Armed Forces of "The One and Only"

It seems that the armed forces may be changing their motto slightly. The cry may be changing from, "An Army of One" to "Soldiers in the Army of the One and Only".

Those who have forgotten about the evangelical splash made on the military world by Lt. Gen. Boykin may want to read an excellent primer on the role of evangelicals in our armed forces as they try to understand how the following story, as reported by the LA Times on April 29, 2005 and entitled "Group Details Air Force Academy Religious Bias", affects the U.S. in a much more fundamental way than the conservative Christian movement to take-over any or all of the three branches of government.

The Times reports that Americans United for the Separation of Church and State has found what it calls a "religious intolerance" that is both "systemic and pervasive at the U.S. Air Force Academy". Spokespeople for the Academy declined to comment on the allegations.

While not commenting, the Academy has acknowledged some instances in which certain individuals have gone "too far in pushing their faith". Apparently that recognition was in response to 55 complaints over the last 4 years filed by cadets who felt that evangelical Christians dominated the Academy. Some minor directives were also handed out to teachers and cadets by the Academy about respecting religious diversity.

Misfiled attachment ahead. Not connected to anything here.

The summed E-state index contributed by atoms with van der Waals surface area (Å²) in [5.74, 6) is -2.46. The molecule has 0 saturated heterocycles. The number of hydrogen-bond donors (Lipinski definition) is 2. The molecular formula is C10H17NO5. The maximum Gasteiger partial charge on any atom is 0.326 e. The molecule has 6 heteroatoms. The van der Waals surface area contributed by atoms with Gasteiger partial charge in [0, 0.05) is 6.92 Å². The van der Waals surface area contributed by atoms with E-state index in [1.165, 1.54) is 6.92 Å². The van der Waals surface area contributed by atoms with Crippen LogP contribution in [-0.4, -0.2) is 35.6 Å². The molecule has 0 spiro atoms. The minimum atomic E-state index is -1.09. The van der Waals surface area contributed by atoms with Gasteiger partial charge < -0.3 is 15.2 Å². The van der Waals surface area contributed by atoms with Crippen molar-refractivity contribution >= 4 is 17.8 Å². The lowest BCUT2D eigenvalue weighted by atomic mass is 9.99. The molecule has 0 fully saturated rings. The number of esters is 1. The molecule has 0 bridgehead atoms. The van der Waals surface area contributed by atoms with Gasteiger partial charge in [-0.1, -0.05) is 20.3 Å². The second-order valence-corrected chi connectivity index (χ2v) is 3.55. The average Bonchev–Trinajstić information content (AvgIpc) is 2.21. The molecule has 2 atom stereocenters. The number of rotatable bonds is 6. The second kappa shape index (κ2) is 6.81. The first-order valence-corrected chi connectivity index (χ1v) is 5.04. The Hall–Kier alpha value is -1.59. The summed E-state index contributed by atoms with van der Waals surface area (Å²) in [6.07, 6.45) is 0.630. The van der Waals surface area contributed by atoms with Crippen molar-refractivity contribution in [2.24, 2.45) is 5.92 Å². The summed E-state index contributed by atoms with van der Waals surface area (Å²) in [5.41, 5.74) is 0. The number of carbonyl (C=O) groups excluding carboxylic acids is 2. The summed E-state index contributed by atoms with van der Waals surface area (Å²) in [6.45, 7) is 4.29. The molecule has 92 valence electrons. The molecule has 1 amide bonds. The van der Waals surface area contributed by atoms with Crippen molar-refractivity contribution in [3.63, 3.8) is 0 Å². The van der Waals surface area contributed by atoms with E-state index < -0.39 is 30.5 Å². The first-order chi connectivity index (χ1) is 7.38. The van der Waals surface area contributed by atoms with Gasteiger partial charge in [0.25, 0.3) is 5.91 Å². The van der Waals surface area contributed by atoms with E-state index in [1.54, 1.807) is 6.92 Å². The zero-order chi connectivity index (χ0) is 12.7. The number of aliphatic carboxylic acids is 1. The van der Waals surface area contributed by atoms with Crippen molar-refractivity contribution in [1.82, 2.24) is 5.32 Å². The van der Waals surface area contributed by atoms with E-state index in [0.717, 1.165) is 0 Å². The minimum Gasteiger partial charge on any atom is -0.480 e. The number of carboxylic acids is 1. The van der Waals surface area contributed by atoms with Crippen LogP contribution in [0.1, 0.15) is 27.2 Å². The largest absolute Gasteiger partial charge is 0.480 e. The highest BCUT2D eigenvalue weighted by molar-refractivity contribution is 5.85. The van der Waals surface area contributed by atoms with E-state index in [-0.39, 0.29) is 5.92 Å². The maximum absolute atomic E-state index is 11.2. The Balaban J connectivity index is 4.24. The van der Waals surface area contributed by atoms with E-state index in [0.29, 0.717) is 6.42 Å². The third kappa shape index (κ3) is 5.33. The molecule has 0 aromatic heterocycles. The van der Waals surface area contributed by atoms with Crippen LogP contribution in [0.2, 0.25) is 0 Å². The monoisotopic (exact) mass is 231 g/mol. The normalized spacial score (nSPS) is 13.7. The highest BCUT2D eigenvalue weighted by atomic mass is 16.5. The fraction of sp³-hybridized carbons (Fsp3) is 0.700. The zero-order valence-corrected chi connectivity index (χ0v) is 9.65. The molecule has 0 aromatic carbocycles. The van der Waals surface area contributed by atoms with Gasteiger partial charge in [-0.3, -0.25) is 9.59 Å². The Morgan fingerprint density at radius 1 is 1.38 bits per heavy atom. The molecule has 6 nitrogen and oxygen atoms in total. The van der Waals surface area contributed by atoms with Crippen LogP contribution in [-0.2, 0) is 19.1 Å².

However, Americans United found that the problems "stretched to the very highest levels of the Academy". Their report found that cadets who refused to attend chapel after dinner were "marched back to their dorms in a ritual called 'heathen flight'"; an instructor was found to have ordered students to pray before a final exam; and a Christmas greeting in the base newspaper held Jesus as the only hope for the world. This greeting was signed by 300 people including 16 heads or department heads of academic departments, 9 professors, the dean of faculty and the football coach.

The report by Americans United also found that Brig. Gen. Johnny Weida, commander of cadets and self-described "born-again Christian", shared a code with which he spoke to other evangelicals including one that was a masked reference to a parable about one's faith.

Even Yale Divinity Students were surprised at the proselytizing going on at the Academy. They reported that cadets were encouraged to preach to others and to remind those that weren't part of the "born again" group that they risked being burned "in the fires of hell" because of their particular belief or lack of a "born again" belief.

The department of the Air Force in Washington only said that their commanders encourage self-improvement "in all areas" and included "religious accomodation" as one of those areas.

One would think that a much more serious investigation into the Colorado Springs Air Force Academy would take place.

Perhaps the investigators of that facility are a bit tired. They just finished a series of rape and sexual assault scandals that first emerged 2 years ago at the very same facility.

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